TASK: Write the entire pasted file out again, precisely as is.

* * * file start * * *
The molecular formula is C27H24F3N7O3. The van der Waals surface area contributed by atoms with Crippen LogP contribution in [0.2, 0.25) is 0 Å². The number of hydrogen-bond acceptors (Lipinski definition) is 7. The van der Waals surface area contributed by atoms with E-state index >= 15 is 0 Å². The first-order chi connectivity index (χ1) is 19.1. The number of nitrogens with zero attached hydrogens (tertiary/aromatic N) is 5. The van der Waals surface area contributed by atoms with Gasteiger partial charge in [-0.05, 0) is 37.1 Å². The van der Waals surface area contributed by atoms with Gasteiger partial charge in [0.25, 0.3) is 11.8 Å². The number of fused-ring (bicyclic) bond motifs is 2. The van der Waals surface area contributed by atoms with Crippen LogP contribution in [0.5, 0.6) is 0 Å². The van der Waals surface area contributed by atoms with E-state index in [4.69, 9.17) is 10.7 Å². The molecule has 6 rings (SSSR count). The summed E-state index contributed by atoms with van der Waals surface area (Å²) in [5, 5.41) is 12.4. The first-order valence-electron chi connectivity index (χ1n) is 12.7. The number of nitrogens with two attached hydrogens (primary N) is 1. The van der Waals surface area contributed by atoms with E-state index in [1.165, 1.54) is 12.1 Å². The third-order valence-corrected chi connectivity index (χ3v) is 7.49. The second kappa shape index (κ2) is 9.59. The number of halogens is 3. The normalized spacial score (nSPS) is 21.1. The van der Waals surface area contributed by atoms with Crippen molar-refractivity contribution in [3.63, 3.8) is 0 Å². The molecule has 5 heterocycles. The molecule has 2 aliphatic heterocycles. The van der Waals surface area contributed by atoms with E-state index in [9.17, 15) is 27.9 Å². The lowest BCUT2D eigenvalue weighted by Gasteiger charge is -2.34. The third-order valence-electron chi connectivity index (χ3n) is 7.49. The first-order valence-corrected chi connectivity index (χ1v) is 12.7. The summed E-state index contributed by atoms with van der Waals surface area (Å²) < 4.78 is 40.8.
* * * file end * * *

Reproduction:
The molecular formula is C27H24F3N7O3. The van der Waals surface area contributed by atoms with Crippen LogP contribution in [0.2, 0.25) is 0 Å². The number of hydrogen-bond acceptors (Lipinski definition) is 7. The van der Waals surface area contributed by atoms with E-state index >= 15 is 0 Å². The first-order chi connectivity index (χ1) is 19.1. The number of nitrogens with zero attached hydrogens (tertiary/aromatic N) is 5. The van der Waals surface area contributed by atoms with Gasteiger partial charge in [-0.05, 0) is 37.1 Å². The van der Waals surface area contributed by atoms with Gasteiger partial charge in [0.25, 0.3) is 11.8 Å². The number of fused-ring (bicyclic) bond motifs is 2. The van der Waals surface area contributed by atoms with Crippen LogP contribution in [0.5, 0.6) is 0 Å². The van der Waals surface area contributed by atoms with E-state index in [4.69, 9.17) is 10.7 Å². The molecule has 6 rings (SSSR count). The summed E-state index contributed by atoms with van der Waals surface area (Å²) in [5, 5.41) is 12.4. The first-order valence-electron chi connectivity index (χ1n) is 12.7. The number of nitrogens with two attached hydrogens (primary N) is 1. The van der Waals surface area contributed by atoms with E-state index in [1.165, 1.54) is 12.1 Å². The third-order valence-corrected chi connectivity index (χ3v) is 7.49. The second kappa shape index (κ2) is 9.59. The number of halogens is 3. The normalized spacial score (nSPS) is 21.1. The van der Waals surface area contributed by atoms with Crippen molar-refractivity contribution in [3.63, 3.8) is 0 Å². The molecule has 5 heterocycles. The molecule has 2 aliphatic heterocycles. The van der Waals surface area contributed by atoms with E-state index in [9.17, 15) is 27.9 Å². The lowest BCUT2D eigenvalue weighted by Gasteiger charge is -2.34. The third-order valence-electron chi connectivity index (χ3n) is 7.49. The first-order valence-corrected chi connectivity index (χ1v) is 12.7. The summed E-state index contributed by atoms with van der Waals surface area (Å²) < 4.78 is 40.8.